Along with our colleagues from WatchTime.com, the Monochrome team also spent a busy week at Baselworld 2014, and had the chance to see and review a number of new watches introduced at the fair. In this article from our online magazine monochrome-watches.com, we take a closer look at the Rolex Sea-Dweller 4000, a highlight piece for many Rolex fans.
To be honest, we have missed the Sea-Dweller over the past six years. After the introduction of the Rolex Sea-Dweller Deepsea in 2008, the existing reference 16600 Sea-Dweller disappeared from the collection. That was one of the reasons to include it in the wish list that we published a few weeks before Baselworld. After several years of absence from Rolex’s collection, the Sea-Dweller is back in a contemporary version, featuring a Cerachrom bezel insert, the Oysterlock safety clasp and the Rolex Glidelock bracelet extension system. Besides the re-introduction of the Sea-Dweller, we also predicted (and wished for) a GMT-Master II with a blue/red bezel (nicknamed “Pepsi”), a Daytona with a silver dial and black chronograph subdials (nicknamed “Panda dial”) with black ceramic bezel, and a Milgauss with a blue dial. Rolex delivered on the Milgauss and GMT-Master II Pepsi, though not the Daytona. Fortunately, the world’s most iconic dive watch is now available again.
The Rolex Sea-Dweller was introduced in 1967 and was originally designed for professional deep-sea diving. It already featured a helium escape valve – something that Rolex patented in 1967 – which is a useful item for professional divers, who have to stay in diving bells for a period of time. At the depths where diving bells are used, divers do not breathe the same air that we breathe on the surface, as that would be dangerous (some gasses expand in such way that they would damage our body when ascending). That’s why professional divers use a gas-mix that also includes helium. Unfortunately helium can enter a dive watch (when the pressure is very high, like in great depths), and when the diver ascends the helium molecules expand faster than they can escape from the watch’s insides. The resulting pressure from the inside might ultimately pop the watch’s crystal out — something you really don’t want to happen!
You need to take into account that when the Sea-Dweller was introduced, mechanical dive watches served a real purpose — unlike today, when probably 99 percent of these dive watches see no action other than “desk diving.” Back in the 1960s and ’70s, there were no electronic dive computers and a dive watch, with unidirectional rotating bezel, was a life-saving instrument. The Sea-Dweller 4000’s bezel is, like those of its predecessors, has 60-minute graduations and rotates in one direction. The bezels on previous models were made of aluminium, covered with black printing; the new bezel is made of Rolex’s patented and in-house-produced Cerachrom alloy. This material is virtually scratchproof and its color will not fade over time, since it’s unaffected by ultraviolet rays. The black dial features large “Chromalight” hour markers and hands, filled with luminescent material that emits a long-lasting blue glow for excellent legibility in dark conditions.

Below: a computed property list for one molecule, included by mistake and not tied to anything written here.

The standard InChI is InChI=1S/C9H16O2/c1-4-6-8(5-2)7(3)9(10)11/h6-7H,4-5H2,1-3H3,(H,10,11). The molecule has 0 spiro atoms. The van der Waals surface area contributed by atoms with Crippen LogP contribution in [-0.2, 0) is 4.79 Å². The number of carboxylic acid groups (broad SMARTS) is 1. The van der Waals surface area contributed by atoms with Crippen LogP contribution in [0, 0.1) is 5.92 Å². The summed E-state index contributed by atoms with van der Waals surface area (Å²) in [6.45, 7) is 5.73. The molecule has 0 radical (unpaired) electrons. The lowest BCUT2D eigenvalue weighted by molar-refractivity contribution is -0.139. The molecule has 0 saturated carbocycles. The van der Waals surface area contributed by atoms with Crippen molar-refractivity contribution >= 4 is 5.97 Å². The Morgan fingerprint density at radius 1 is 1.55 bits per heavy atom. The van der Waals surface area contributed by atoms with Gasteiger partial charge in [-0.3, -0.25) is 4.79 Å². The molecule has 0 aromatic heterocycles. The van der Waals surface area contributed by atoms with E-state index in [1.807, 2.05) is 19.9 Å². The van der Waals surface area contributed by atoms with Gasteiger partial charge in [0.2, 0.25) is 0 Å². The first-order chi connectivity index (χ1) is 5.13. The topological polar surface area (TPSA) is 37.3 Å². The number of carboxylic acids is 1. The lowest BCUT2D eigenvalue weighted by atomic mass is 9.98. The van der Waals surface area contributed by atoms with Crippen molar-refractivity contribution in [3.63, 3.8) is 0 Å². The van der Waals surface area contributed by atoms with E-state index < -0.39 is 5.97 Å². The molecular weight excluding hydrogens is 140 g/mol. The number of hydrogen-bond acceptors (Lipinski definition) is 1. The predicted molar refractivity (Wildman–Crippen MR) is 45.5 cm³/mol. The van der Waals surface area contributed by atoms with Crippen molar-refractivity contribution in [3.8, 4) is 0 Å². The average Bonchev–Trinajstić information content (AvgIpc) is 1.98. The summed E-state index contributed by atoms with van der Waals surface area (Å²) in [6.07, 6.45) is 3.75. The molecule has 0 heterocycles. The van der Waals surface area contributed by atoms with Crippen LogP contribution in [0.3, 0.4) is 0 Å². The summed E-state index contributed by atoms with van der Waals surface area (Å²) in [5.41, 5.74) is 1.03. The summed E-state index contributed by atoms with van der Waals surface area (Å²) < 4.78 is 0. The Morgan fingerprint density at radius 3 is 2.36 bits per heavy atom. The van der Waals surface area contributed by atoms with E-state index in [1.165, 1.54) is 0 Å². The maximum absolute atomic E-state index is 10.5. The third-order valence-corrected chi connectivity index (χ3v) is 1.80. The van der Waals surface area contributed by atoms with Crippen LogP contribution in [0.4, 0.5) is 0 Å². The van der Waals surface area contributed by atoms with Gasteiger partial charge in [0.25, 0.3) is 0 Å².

The first Sea-Dweller, reference 1665, was water-resistant to a depth of 660 meters (or 2,000 feet). The depth rating of the new Oyster case is 1,220 meters (4,000 feet), hence the name Sea-Dweller 4000. Rolex makes its cases from 904L steel, which is a harder and more corrosion-resistant type than the 316L steel that is used by the majority of watch brands. The Triplock screw-down crown adds to the water-resistance, and is protected by the crown guards. Inside ticks Rolex’ well-known and super-reliable self-winding mechanical movement, Caliber 3135. Besides hours, minutes and seconds, it also indicates the date. The movement is, of course, developed and manufactured in-house and has been tested and approved by the Swiss Official Chronometer Testing Institute (COSC). The movement’s escapement features the Parachrom hairspring, which Rolex first used in 2005 and which offers much better stability and more precision in case of shocks.
Rolex has greatly improved their bracelets in the last decades. While the old bracelets from the 1960s, ’70s and even ’80s are not known for being solid and robust, the new ones are exactly that. The new Oysterlock safety clasp prevents from accidental opening, and the double extension system allows the watch to be worn over a diving suit up to 7 mm thick. The most comfortable feature of the new Oyster bracelet is the Rolex Glidelock, which allows the wearer to fine-adjust the length of the bracelet by 20 mm, in 2-mm increments.
- Case: 904L stainless steel, 40 mm in diameter, helium escape valve, screw-down crown, unidirectional rotating bezel with Cerachrom bezel, guaranteed water-resistant to 1,220 meters (4,000 feet)
- Movement: Calibre 3135, in-house developed and manufactured, self-winding, COSC certified, 28,800 vph (4Hz), 31 jewels, 48-hour power reserve, Parachrom hairspring, Breguet overcoil, large balance wheel with variable inertia screws, regulating via four gold Microstella nuts
- Bracelet: Oyster three-piece bracelet with solid links, 904L stainless steel, satin-finished, polished edges, Oysterlock folding safety clasp, Rolex Glidelock extension system (20 mm in increments of 2 mm), Fliplock extension link (26 mm)